CBC's Rosemary Barton reveals her key to non-partisan election coverage
In the first instalment of a new AMA segment on Checkup, Rosemary Barton answers questions from listeners
Longtime political journalist Rosemary Barton may have spent the majority of her career covering news out of parliament, but she didn't always enjoy politics.
Becoming a self-described political junkie happened almost incidentally, Barton said.
"I moved to Quebec City in the beginning of my journalistic career and that's a place where they sort of eat and breathe politics," she told Cross Country Checkup's host Duncan McCue on the show's first instalment of its new Ask Me Anything series.
"I fell in love with it there."
From there, Barton's journalist career took her to Ottawa, where she became a political correspondent for CBC News, eventually transferring to the Parliament Hill bureau and soon appearing on CBC News Network's Power & Politics.
The Winnipeg native, who now co-hosts The National and the new CBC News podcast Party Lines, joined McCue in studio to answer a range of questions about her career — and love of shoes.
On voting and partisanship
Several listeners sent questions about objectivity and bias when it comes to political matters.
Barton said she's used to seeing comments online that accuse her of being partisan, but assured listeners that she works very hard to remain neutral.
"I don't mind criticism of my work. We are the public broadcaster. … I think it's important to hold me to account," she said.
"That said, I really don't have a horse in the race. I don't have a partisan bone in my body. It's not the way I was raised; it's not who I am."
Further to her point, Barton disclosed that she doesn't feel comfortable choosing sides, even in the privacy of a voting booth.
"I actually cancelled my ballot," she said.
I have been in rooms where I was the only female journalist. ... Know that you deserve to be there, and then show everybody why you do.- Rosemary Barton
"It just makes me feel more comfortable when I'm doing my job to know, in the back of my head, that I haven't made a choice for anybody."
However, Barton explained, the act of voting is "very important" so she still submitted a ballot, despite not selecting a party or candidate.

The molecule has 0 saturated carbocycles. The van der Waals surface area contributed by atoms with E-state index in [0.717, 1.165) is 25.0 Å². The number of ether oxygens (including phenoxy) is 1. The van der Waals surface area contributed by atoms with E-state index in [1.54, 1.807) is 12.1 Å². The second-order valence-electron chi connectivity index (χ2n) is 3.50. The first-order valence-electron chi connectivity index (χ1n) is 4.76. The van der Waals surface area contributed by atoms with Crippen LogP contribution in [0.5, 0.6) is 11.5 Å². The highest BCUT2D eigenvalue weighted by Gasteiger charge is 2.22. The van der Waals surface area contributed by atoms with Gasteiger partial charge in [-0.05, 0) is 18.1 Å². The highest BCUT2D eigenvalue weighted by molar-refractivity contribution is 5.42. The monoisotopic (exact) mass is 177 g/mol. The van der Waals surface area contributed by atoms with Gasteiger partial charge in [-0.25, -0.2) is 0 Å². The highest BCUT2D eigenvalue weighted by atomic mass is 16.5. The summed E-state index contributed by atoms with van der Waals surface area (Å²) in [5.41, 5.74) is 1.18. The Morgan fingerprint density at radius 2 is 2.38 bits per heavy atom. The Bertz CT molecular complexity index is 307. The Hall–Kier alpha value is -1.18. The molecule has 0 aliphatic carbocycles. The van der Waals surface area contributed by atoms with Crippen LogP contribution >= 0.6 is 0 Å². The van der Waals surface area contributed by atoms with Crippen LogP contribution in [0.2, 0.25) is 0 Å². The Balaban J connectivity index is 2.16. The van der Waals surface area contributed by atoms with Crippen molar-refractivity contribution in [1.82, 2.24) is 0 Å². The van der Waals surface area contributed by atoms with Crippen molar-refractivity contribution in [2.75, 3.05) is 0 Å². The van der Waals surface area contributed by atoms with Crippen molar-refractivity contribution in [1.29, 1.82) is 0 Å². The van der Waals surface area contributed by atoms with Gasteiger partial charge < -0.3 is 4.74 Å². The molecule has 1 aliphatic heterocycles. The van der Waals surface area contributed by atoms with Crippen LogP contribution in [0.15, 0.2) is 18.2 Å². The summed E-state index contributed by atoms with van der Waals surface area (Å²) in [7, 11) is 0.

The upcoming Canadian federal election, she continued, is going to be a tight race and voting matters.
"It's going to be — not to sound cliché — but an election for the ages. It's going to be very tight. It's going to determine a lot of people's fates."
On how women can make their voices heard in politics
From fighting to have her questions heard during scrums to grilling prime ministers and state secretaries, Barton said you sometimes have to be pushy and stubborn to get the answers you're looking for.
"I learned how to make myself present in a scrum. … I wanted to be there. I wanted to prove myself. I wanted to get answers for people. I felt that that was my job; I still do," she said.
Ottawa listener Genevieve Gallant called to ask for advice on how young women who want to "step up" can make their voices heard in the world of public policy.
"Fake it 'til you make it!" Barton said.
"I have been in rooms where I was the only female journalist, or in scrums where there weren't many of us. Sometimes you have to speak a little louder. But I do think that things are changing and I hope you feel that too," she explained.
"Know that you deserve to be there, and then show everybody why you do."
On her love of flashy footwear
Between her posts of on-the-job selfies and promoting new content, Barton's Instagram is awash with shoe pictures.
One listener, Ian MacIntyre in Winnipeg, took note of this and asked about it.
"Everybody's got something," she responded.
"They're fun and you can wear different colours and you can see them on TV and you can show your personality and still be a, you know, sort of square news anchor if you need to be."
Barton characterized the number of pairs of shoes she owns as "embarrassing," and that she could never pick a favourite.